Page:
By Mariusz J.A. Sapijaszko, MD FRCPC (Dermatology)

Skin Rashes - Where Do They Come From?

Alpha Hydroxy Acids

We all have heard about them but do we know what they are and what they do for our skin? It turns out that a-hydroxy acids (AHAs) are important components of optimal skin care and their benefits have been studied and documented for some time now. These distinctive molecules provide us with plethora of opportunities for individualizing skin treatments to fit our unique needs. They can be used as a monotherapy or be a part of a comprehensive skin care management. This article will review the current understanding of AHAs, their biology as well as their benefits and risks when used in cosmetic and medical applications. Information about other cosmetic procedures can be found on www.CosmeticProcedureGuide.ca

What Is An Alpha Hydroxy Acid?

Alpha hydroxy acids is a group of compounds derived from food products including glycolic (from sugar cane,) lactic (from sour milk,) malic (from apples,) citric (from fruits) and tartaric acid (from grape wine.) For any topical compound, including AHA, it must penetrate into the skin where it can act on living cells. Small molecular size is one characteristic that is important in determining compound's ability to penetrate the top layer of the skin. In that respect, glycolic acid (the smallest AHA) is a clear winner and accounts for the popularity of this product in both cosmetic as well as medical preparations. Further discussion in this article will focus on the properties and benefits of glycolic acid (GA).

Alpha Hydroxy Acid At Different Concentrations

In low concentrations, 5 - 10% as is found in many over the counter products (e.g. Reversa ® product line), GA reduces cell adhesion in the top layer of the skin. This action promotes exfoliation of the outermost layer of the skin accounting for smother texture following regular use of topical GA. This relatively low concentration of GA lends itself to daily use as a monotherapy or a part of a broader skin care management for such conditions as acne, photodamage, wrinkling as well as melasma. Care needs to be taken to avoid irritation as this may result in worsening of melasma or other pagmentary problems. Newer formulations (e.g. Reversa® product line) combine GA with an amino acid such as arginine and form a time-release system that reduces the risk of irritation without affecting GA efficacy. The use of an anti-irritant like allantoin is also helpful. Because of its safety, GA at the concentrations below 10% can be used daily by most people except those with very sensitive skin.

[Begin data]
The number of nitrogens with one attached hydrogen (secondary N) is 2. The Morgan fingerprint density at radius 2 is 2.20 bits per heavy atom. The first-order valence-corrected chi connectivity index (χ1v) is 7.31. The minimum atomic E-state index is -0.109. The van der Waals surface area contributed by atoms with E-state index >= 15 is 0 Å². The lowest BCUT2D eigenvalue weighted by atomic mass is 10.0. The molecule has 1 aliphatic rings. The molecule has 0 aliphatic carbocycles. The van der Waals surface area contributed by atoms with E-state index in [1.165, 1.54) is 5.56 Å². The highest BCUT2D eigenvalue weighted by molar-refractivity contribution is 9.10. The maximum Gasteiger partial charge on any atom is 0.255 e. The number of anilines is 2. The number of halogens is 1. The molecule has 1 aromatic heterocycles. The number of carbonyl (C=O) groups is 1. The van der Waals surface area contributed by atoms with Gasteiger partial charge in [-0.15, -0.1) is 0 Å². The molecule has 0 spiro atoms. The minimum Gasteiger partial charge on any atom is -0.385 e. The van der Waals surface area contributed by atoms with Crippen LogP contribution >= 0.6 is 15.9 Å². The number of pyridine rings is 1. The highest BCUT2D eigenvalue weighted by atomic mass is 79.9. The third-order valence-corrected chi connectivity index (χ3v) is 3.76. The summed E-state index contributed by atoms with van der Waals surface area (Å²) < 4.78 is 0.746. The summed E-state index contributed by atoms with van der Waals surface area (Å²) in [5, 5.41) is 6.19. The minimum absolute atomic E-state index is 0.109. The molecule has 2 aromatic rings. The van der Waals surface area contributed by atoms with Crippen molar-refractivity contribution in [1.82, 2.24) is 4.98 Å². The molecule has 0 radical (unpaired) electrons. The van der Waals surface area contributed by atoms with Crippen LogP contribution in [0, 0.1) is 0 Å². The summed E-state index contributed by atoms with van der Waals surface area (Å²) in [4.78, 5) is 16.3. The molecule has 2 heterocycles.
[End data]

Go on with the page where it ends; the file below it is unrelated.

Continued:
In higher concentrations, between 10 and 50%, its benefits are more pronounced but are limited to temporary skin smoothing without much long lasting results. This is still a useful concentration to use as it can prepare the skin for more efficacious GA concentrations (50 - 70%) as well as prime the skin for deeper chemical peels such as TCA peel (trichloroacetic acid).

At higher concentrations, 50 - 70% applied for 3 to 8 minutes under the supervision of a physician, GA promotes slitting between the cells and can be used to treat acne or photodamage (such as mottled dyspigmentation, melasma or fine wrinkles). The benefits from such short contact application (chemical peels) depend on the pH of the solution (the more acidic the product [lower pH,] the more pronounced the results,) the concentration of GA (higher concentrations produce more vigorous response,) the length of application and prior skin conditioning such as prior use of topical vitamin A products. Although single application of 50 - 70% GA will produce beneficial results, multiple treatments every 2 to 4 weeks are required for optimal results. It is important to understand that GA peels are chemical peels with similar risks and side effects as other peels. Some of the side effects of AHAs chemical peeling can include hyperpigmentation, persistent redness, scaring as well as flare up of facial herpes infections ('cold sores').

Conclusion

Alpha hydroxy acids, and glycolic acid in particular, are an important part of skin care. When used appropriately, they have been shown to correct mottled dyspigmentation, melasma and fine wrinkles. They seen to affect skin cells deeper than their proposed penetration into the skin suggesting that their benefits are more than those just related to skin exfoliation. As such, AHAs deserve our attention and key place in the overall skin care management.

For more information about skin care, go to www.SkinCareGuide.ca.

About the author:
Mariusz J. A. Sapijaszko, MD FRCPC is the Director of the Western Canada Dermatology Institute located in Edmonton, Alberta. He is also the Clinical Assistant Professor at the Division of Dermatology, University of Alberta, in Edmonton. His areas of expertise include cosmetic and laser surgery. Learn more on his www.youthfulimage.com


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